This eliminates any ambiguity and follows the SMART goal methodology. Set wildly important goals (WIGs) to focus your priorities. Limit yourself to 1 or 2 Wildly Important Goals. The more goals you set, the less you will accomplish (The research included in the book clearly shows this to be true). The Pareto principle holds true. 20% of your activity will produce 80% of your results. Understand the difference between a Lead and Lag measure. Lag measures are the results of your goal. Lead measures are the jobs to be done to accomplish your goal.
“A common example of a lag measure is weight loss. Which activities or lead measures will lead to weight loss? Diet and exercise! Proper diet and exercise predict the success of weight-loss and they are activities that we can directly influence. Simple enough, but be careful. Even the smartest people fall into the trap of fixating on a lag measure that they can’t directly influence. This is because lags are easier to measure and they represent the result we ultimately want. Think of a lead measure as a level that moves your wildly important goal.”
Measure What Matters
How do you know what to measure?
There are two contrarian approaches to use when determining what to measure. Amplify success or correct failures. If it ain’t broke, you don’t need to fix it or If you don’t know what is broken, you won’t know what to fix.
Sounds simple enough, right? I don’t know about you, but it seems many companies get lost in the weeds with data and miss what I strongly believe are the two most important areas of focus.
Does it improve customer satisfaction?
Does it impact revenue/profit?
One small business owner I was working with had set a goal of more social media likes. As is my habit, I asked why?
Crickets. They were not sure, so I asked if they had seen a relationship between social media likes and revenue. They were not sure because this was something they had not measured. As a follow up question, I asked if they had looked at Google Analytics to see the influence social media had on revenue generation and customer retention and was it part of their attribution model? Likes may very well lead to revenue generation, but you need the supporting data to make the business case. No guesses or gut feelings. Start with data.
You need to measure what matters. This takes time, research, thought, and input from stakeholders. As you think about your continuous improvement process, a good place to start is customer complaints. What impact do customer complaints have on retention? Customer Lifetime Value? Focus on revenue generation in the near- and long-term.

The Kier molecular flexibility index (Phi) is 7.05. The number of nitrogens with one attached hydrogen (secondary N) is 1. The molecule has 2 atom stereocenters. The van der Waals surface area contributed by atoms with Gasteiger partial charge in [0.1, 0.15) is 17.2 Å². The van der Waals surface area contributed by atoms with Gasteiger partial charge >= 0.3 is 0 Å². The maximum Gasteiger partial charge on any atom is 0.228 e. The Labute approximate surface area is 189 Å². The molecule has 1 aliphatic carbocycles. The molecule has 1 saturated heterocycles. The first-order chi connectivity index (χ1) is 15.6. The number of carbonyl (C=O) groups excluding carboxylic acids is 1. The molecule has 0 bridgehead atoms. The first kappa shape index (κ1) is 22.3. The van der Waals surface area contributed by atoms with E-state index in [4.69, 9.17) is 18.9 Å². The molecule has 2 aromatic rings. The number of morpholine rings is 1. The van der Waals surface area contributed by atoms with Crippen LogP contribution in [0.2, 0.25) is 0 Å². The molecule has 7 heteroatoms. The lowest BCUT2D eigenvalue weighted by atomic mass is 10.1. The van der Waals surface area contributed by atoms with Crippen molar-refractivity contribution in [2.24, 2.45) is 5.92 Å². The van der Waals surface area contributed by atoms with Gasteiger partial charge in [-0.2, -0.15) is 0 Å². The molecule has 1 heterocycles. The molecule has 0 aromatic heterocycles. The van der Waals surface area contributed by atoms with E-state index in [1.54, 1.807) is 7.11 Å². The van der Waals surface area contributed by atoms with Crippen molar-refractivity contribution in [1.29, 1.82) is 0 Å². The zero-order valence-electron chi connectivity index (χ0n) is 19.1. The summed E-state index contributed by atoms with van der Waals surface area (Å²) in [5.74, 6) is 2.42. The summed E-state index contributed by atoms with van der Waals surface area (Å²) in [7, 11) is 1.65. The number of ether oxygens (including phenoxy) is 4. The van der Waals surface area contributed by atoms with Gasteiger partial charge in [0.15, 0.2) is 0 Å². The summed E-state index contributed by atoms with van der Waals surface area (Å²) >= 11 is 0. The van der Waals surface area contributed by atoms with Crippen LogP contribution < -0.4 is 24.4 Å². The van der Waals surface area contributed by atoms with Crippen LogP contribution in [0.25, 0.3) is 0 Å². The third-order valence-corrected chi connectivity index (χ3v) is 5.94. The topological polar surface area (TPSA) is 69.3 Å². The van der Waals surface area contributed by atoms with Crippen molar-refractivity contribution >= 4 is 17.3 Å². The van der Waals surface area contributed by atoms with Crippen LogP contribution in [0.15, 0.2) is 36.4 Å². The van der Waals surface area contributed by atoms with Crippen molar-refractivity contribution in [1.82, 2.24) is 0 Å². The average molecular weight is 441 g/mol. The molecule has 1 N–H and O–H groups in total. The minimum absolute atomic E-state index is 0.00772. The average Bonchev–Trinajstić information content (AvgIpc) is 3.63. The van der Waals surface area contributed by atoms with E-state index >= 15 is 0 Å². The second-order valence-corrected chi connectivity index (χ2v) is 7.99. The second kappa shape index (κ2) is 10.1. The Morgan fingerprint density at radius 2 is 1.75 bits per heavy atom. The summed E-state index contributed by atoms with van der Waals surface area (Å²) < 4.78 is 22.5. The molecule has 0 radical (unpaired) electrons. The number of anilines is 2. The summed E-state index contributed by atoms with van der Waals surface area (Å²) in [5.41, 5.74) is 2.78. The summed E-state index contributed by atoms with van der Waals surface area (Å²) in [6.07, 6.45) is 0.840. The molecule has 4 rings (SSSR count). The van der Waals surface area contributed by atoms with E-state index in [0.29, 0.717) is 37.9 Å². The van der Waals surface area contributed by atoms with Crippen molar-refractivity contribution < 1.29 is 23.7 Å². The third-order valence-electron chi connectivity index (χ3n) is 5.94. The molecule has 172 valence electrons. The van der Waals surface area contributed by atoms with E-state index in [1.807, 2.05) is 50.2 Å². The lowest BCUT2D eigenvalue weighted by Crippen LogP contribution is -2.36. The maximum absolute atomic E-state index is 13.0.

Measure what negatively impacts your business.
Measure what positively impacts your business.
As you evaluate your marketing, you discover that your best customers follow a distinct path. It may be that they download a specific white paper and 3 days later submit an RFQ. As you evaluate Customer Lifetime Value, you determine that visitors to your website from organic content convert at a higher rate. This data is yelling at you. Be quiet and listen. Don’t look for what is not there. Instead, pay attention to what is there.
Where to Start with OKRs for Small Business Marketing
Let’s start with your website. We strongly recommend you use Google Analytics to set goals for your website. Here is an idea, this could be your first OKR!
There you have it. Your first use case using OKRs to improve your digital marketing!
Your goal would look something like this in Google Analytics.
You can also have parallel Key Results with a single Objective.
You probably noticed we introduced a Key Result success %. This is an effective method to measure your progress.
If you quickly and easily get 100%, then you need to set your goal higher- a stretch goal.
Now take the same Objective we used above and go into greater detail.
It is common practice to set next year’s goals at the end of a current year, but OKRs can and should be used as part of your continuous improvement process. Not sure where to start? We are here to help.
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Originally published at https://www.analyticsthatprofit.com on December 9, 2020.